Life has a way of following the paths of fiction, and the Christmas after writing what you reader have just read, shortly after I landed in Bilbao after my Chicago flight, while I was still jet-lagged, my mother handed me what looked like a book wrapped in cloth. I asked her what it was as I unwrapped this home made parcel. She said she had found it in the boxes of things she had collected from her mother’s house when it got sold around 15 years ago. She’d come across it again recently in one of her organizational sprees and realized it might be of interest to me, because it was an old book in Basque and she knows how rare these are, and that they interest me. It had belonged to my grandmother’s father: it was the Basque translation of the gospel of St Luke, a 1898 edition. There was a little holy card of the angel St Gabriel inside. It was so strange to hold this book in my hands and realize that my great-grandfather had been able to read Basque at a time most people wouldn’t have, that something at that moment was being passed down the line. To hold precisely that book in my hands just then, as I set out to write this book, when it had been sitting in a box under my nose for years. And to find Gabriel’s holy card inside… as a child I was told he’s my very own guardian angel, because I was born on the day of the Annunciation. I am a very lapsed Catholic these days, but still, these things can stir you up.

I have to confess that it also amused me to hold this volume in my hands, George Borrow’s pet project from 1838, and to imagine him dumbfounded and frustrated – but what is the Basque? – staring at this manuscript he kept in his pocket for two years, undecided about its publishable nature, showing it to every strange scholar versed in this devil’s tongue to check if it really was an all right translation. He couldn’t really trust those very ignorant Basques who know nothing about the philosophy of language after all. What with that, and their ignoble lack of deference to the Englishman’s superiority.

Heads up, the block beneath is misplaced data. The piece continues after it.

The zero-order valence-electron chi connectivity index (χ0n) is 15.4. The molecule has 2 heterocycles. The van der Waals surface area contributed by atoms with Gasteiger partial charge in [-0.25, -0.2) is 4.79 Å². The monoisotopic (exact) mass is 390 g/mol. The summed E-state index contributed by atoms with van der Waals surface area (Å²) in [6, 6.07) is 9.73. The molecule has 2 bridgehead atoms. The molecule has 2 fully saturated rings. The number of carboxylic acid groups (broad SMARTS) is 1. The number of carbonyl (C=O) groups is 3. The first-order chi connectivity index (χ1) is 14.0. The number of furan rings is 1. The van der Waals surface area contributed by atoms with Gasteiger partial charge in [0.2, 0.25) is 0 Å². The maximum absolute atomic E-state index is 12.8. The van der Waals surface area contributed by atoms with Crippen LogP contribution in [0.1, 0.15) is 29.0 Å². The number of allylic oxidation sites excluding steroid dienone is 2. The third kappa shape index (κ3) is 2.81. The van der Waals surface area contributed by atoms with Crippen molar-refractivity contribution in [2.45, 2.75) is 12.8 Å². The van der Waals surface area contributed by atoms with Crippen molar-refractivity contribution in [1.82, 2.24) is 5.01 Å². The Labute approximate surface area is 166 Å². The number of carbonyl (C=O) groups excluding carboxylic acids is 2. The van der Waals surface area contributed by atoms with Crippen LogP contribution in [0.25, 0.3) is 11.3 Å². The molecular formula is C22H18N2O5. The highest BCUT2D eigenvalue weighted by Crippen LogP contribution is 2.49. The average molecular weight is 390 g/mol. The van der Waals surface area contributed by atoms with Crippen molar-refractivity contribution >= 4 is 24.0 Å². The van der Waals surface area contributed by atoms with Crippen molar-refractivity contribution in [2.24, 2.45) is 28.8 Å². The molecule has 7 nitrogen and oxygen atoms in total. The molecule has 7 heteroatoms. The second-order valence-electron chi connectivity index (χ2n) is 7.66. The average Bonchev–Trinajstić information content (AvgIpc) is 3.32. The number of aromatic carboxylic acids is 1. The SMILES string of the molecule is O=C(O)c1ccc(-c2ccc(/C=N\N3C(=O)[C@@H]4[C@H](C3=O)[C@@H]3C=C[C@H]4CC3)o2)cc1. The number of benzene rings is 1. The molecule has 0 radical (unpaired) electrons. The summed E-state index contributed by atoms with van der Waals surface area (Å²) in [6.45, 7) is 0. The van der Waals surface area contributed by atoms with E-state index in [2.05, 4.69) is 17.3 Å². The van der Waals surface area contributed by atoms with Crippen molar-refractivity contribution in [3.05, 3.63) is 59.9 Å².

And here we are, George, one hundred and seventy years of words and history later, here we are, still showing little deference and stealing your text like a gypsy to show you up, and having transformed it by my dexterous scissors, impose it again for a high price… And because Basque isn’t in possession of any particular literature and we are a singing rather than poetical people, here is my repost across the centuries, from translator to translator, a poem by Harkaitz Cano, because as you well said this tongue lends itself to the composition of verse.


Memories of a Basque Ice Skater


We shall die soon but,

how we love to learn foreign tongues and then return to our own,

for a rest.

How we love to overhear people speaking Basque when we’re abroad – we’re so silly!

How we love stumbling across Basque toponyms when we’re in foreign lands,

to take note of how far our ancestors’ sneezes reached.

How we love reading the words on the wall of Miami Vice’s pelota court: Jai-alai.

Even though Borges said that we were only good for minding the cows,

(and isn’t minding the cows a noble endeavour, anyway? We love it!)

How we love to think that during WW II the CIA (the cee-i-a!)

used Basque as an encryption system, even though it’s a lie.

We shall die soon but,

how we love the orgiastic shiver we feel every time we hear the word akelarre,

it must be because it evokes all those naked witches writhing in a cave.

How we love to shout in Basque while in foreign lands:

so they’ll hear us, so they’ll wonder “where are these guys from?”

(as if they knew where they were from).

We shall die soon but,

how we love to excite their ears and provoke them

into asking what language it is we are speaking,

how we love to explain that it’s a pre-Indo-European language

(ah, oh, cee-i-a!)

to watch their jaws drop, how silly we are, how we love it.

Because even Dracula needed a suitcase full of earth to feel at home:

our suitcase is full of words.

How we love to defy clichés like when, having softly read a Basque poem abroad,

someone says: “that’s so beautiful, I thought Basque sounded more violent.”

How we love the whole “it’s amongst the oldest languages” paraphernalia, etc.

How we love the whole “language of the tribes” and so on.